There are many reasons to prevent a dog from traveling from Point A to Point B within the house. To that end, safety gates that keep dogs from going through an open doorway are a terrific choice.
The most common use is to block off stairways, so dogs don’t fall down steps or go up where they’re not supposed to be. Basements, bedrooms, and nurseries are also often off-limits. They keep dogs safe from tormenting toddlers. And if you’re housetraining your dog, you’ll want to cordon off parts of the house until he’s done with his training.
Gates also calm those dogs who don’t like being stuck alone in a room with the door shut, because they can see through gates and feel like they’re still part of the action.
The best gate is one that suits your needs
Before you invest in a gate, think about what you want it to do. Do you want the gate to be in place permanently, or do you want to move it from room to room as needed? Are you blocking a standard doorway, or half of a large living room? Figure out what you want, and look at all of the options.
What to look for in a gate
- Mounting. Gates are either hardware-mounted or pressure-mounted. Hardware-mounted gates are permanently attached to the doorway, requiring a drill and hardware for installation. They are sturdier than pressure-mounted gates, and large dogs won’t be able to knock them over. Pressure-mounted gates don’t use any hardware, are easy to install, and can be moved whenever you like. You can even take one along with your dog on visits, say to block off Aunt Sally’s kitchen because Aunt Sally doesn’t allow dogs in her living room.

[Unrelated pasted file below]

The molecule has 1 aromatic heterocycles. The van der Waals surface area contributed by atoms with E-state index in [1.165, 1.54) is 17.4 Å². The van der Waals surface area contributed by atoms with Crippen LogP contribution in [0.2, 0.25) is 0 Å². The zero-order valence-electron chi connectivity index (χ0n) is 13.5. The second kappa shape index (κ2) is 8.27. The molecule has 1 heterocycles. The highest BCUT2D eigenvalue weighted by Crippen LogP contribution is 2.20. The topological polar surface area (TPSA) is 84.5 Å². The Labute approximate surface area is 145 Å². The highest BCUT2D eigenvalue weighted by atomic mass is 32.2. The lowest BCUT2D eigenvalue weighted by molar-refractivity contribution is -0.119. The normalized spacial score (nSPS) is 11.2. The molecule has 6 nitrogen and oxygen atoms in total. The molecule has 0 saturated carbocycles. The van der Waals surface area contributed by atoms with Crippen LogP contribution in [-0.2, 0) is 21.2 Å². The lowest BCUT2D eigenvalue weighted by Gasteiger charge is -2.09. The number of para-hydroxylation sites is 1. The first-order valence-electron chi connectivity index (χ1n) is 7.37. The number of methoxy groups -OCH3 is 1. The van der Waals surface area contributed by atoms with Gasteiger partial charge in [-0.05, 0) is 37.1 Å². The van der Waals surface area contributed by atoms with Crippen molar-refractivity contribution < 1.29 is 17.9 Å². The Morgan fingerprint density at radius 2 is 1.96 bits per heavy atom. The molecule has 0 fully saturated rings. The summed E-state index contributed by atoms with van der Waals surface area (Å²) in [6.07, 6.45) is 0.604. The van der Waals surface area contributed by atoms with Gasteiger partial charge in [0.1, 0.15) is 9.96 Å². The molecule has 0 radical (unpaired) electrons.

- Features. Some walk-through gates have doors that are handy, but not very wide. Some gates block your dog but have tiny doors for your cat. Gates can be made of wood, metal, or plastic, and some are designed with home décor in mind. A new electronic gate is remote-controlled and opens via a wall-mounted button, like the garage door. Freestanding gates cover fireplaces. New gates designed for children have alarms.
- Size. Gates vary in height. If you have a large, bouncy dog, like an Irish Setter, she can jump over a short gate without effort. (You may come to regret those agility classes.) A Yorkshire Terrier, on the other hand, is not likely to hop over a 29-inch-high gate.
Remember that a dog can knock over an incorrectly installed gate and get hurt or scared when it falls.
When a gate isn’t the best choice
Sophie is in heat, and Fido is out of his mind with desire and desperately wants a rendezvous. They can’t be in their crates 24/7 for the duration. This is a time when shutting dogs off in separate rooms with closed or locked doors is a better choice than using a gate. Under the influence of hormones, Fido may jump higher than usual or knock over gates, particularly pressure-mounted ones.
Products that complement your gate
Extensions are useful for those gates that are designed for large, open spaces but still aren’t quite wide enough. They may not score high points for style, and House Beautiful probably won’t come knocking for a photo, but you can get a long enough barrier.